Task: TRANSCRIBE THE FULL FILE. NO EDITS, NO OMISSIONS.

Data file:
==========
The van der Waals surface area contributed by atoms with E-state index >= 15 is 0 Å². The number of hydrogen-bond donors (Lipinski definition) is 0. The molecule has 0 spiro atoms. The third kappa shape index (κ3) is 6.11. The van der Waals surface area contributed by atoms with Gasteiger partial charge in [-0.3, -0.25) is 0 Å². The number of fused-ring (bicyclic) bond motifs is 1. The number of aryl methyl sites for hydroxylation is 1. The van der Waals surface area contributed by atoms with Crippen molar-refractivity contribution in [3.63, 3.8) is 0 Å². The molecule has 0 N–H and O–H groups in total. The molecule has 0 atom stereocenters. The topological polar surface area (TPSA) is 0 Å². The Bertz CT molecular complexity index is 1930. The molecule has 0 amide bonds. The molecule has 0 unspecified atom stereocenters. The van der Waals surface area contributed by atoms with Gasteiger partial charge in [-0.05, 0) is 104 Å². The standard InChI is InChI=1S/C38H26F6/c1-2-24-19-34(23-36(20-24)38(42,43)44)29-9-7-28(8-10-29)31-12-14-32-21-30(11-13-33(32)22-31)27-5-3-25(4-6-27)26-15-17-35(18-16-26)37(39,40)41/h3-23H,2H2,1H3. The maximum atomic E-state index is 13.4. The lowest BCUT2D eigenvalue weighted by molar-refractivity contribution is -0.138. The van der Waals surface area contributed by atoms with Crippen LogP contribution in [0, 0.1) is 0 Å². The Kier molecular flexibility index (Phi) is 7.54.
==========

The van der Waals surface area contributed by atoms with E-state index >= 15 is 0 Å². The number of hydrogen-bond donors (Lipinski definition) is 0. The molecule has 0 spiro atoms. The third kappa shape index (κ3) is 6.11. The van der Waals surface area contributed by atoms with Gasteiger partial charge in [-0.3, -0.25) is 0 Å². The number of fused-ring (bicyclic) bond motifs is 1. The number of aryl methyl sites for hydroxylation is 1. The van der Waals surface area contributed by atoms with Crippen molar-refractivity contribution in [3.63, 3.8) is 0 Å². The molecule has 0 N–H and O–H groups in total. The molecule has 0 atom stereocenters. The topological polar surface area (TPSA) is 0 Å². The Bertz CT molecular complexity index is 1930. The molecule has 0 amide bonds. The molecule has 0 unspecified atom stereocenters. The van der Waals surface area contributed by atoms with Gasteiger partial charge in [-0.05, 0) is 104 Å². The standard InChI is InChI=1S/C38H26F6/c1-2-24-19-34(23-36(20-24)38(42,43)44)29-9-7-28(8-10-29)31-12-14-32-21-30(11-13-33(32)22-31)27-5-3-25(4-6-27)26-15-17-35(18-16-26)37(39,40)41/h3-23H,2H2,1H3. The maximum atomic E-state index is 13.4. The lowest BCUT2D eigenvalue weighted by molar-refractivity contribution is -0.138. The van der Waals surface area contributed by atoms with Crippen LogP contribution in [0, 0.1) is 0 Å². The Kier molecular flexibility index (Phi) is 7.54.